“Show Me a Hero” (HBO), “Narcos” (Netflix): David Simon’s HBO miniseries and Netflix’s crime drama about drug dealer Pablo Escobar explored fact-based stories in spare, engrossing ways. And while both are decades old, the issues they tackled – public housing and big-city race relations; and the roots of the drug war, respectively – seem incredibly relevant to matters being debated and litigated today.
“The Jinx: The Life and Deaths of Robert Durst” (HBO), “Making a Murderer” (Netflix): Truth be told, the idea that everyone was going to start doing longform documentaries, inspired in part by the podcast “Serial,” provoked initial skepticism. How many true stories are really worthy of that kind of commitment? Well, at least two, based on HBO’s news-making dissection of Durst – the most unlikely of 72-year-old TV “stars” – and Netflix’s 10-hour, decade-in-the-making unspooling of the strange case of Steven Avery, who was exonerated of one crime after 18 years in prison, only to be accused of another.
“Vikings” (History), “The Last Kingdom” (BBC America): In perhaps the ultimate testimonial to TV’s depth this year, there were actually two first-rate series about the Vikings invading Europe. History’s show actually might have delivered its best work yet in an action-packed third season, while “Last Kingdom” – from the producers of “Downton Abbey” – quickly established its own complementary charms, with the Anglo-Saxons seeking to thwart the Danish invaders, and a nobleman’s child raised by the barbarians caught in the middle.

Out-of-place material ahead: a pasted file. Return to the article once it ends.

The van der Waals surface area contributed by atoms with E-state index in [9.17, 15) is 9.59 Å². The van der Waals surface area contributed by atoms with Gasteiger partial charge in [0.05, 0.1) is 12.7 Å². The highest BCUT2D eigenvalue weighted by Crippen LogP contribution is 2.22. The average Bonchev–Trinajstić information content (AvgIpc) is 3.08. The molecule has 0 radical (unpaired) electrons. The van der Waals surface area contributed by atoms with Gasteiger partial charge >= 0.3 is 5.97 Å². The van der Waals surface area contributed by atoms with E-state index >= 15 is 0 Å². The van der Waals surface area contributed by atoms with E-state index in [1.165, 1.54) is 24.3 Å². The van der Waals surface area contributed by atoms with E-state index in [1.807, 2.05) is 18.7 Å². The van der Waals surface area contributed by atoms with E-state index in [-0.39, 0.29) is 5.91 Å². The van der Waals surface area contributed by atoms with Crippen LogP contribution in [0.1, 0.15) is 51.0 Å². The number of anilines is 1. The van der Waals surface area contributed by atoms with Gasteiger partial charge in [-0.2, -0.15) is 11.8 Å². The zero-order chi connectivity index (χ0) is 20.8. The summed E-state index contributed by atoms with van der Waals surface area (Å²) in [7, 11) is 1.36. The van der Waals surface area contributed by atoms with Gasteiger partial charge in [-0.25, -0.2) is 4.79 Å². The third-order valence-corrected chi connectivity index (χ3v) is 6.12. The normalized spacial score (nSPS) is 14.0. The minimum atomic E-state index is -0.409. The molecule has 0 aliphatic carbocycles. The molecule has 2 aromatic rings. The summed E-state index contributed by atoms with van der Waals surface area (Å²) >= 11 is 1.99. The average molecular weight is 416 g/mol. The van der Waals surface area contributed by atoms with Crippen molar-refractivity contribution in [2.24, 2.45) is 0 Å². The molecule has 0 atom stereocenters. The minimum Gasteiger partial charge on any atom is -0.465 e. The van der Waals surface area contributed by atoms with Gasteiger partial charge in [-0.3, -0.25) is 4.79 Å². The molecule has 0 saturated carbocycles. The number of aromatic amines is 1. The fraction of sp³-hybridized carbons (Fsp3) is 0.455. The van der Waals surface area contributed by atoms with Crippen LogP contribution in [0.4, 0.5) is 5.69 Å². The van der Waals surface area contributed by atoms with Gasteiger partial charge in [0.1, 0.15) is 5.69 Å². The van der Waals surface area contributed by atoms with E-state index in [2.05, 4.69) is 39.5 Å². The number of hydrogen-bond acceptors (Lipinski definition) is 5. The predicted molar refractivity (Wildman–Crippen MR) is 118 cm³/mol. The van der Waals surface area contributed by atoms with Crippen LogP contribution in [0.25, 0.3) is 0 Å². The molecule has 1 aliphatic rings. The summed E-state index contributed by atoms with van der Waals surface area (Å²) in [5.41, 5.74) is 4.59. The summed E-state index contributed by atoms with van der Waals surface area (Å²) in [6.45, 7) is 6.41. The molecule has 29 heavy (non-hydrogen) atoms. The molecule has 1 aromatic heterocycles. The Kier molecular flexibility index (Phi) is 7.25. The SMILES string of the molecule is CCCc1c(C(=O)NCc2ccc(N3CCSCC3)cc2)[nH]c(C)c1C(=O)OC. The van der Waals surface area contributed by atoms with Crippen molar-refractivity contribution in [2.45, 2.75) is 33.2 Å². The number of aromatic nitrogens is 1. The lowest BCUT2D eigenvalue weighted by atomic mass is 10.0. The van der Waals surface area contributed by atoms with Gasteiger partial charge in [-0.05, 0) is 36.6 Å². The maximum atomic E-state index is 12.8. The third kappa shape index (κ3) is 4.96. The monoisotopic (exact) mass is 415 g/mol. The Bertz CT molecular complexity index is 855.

“I Am Cait” (E!), “I Am Jazz” (TLC), “Becoming Us” (ABC Family): None of these reality programs – dealing with different phases and facets of transgender life – would have qualified on its own. Yet coupled with Caitlyn Jenner’s Diane Sawyer interview, they demonstrated the medium’s enduring power to educate and, in this case, change the conversation about the transgender community in a fundamental way.
“Wolf Hall,” “Poldark,” “Indian Summers” (PBS). Masterpiece’s hunt for another period drama is unlikely to replicate the lightning in a bottle that the network caught — at least in terms of cultural footprints — with “Downton Abbey.” But based on this trio of top-notch productions, it’s been great fun watching them try.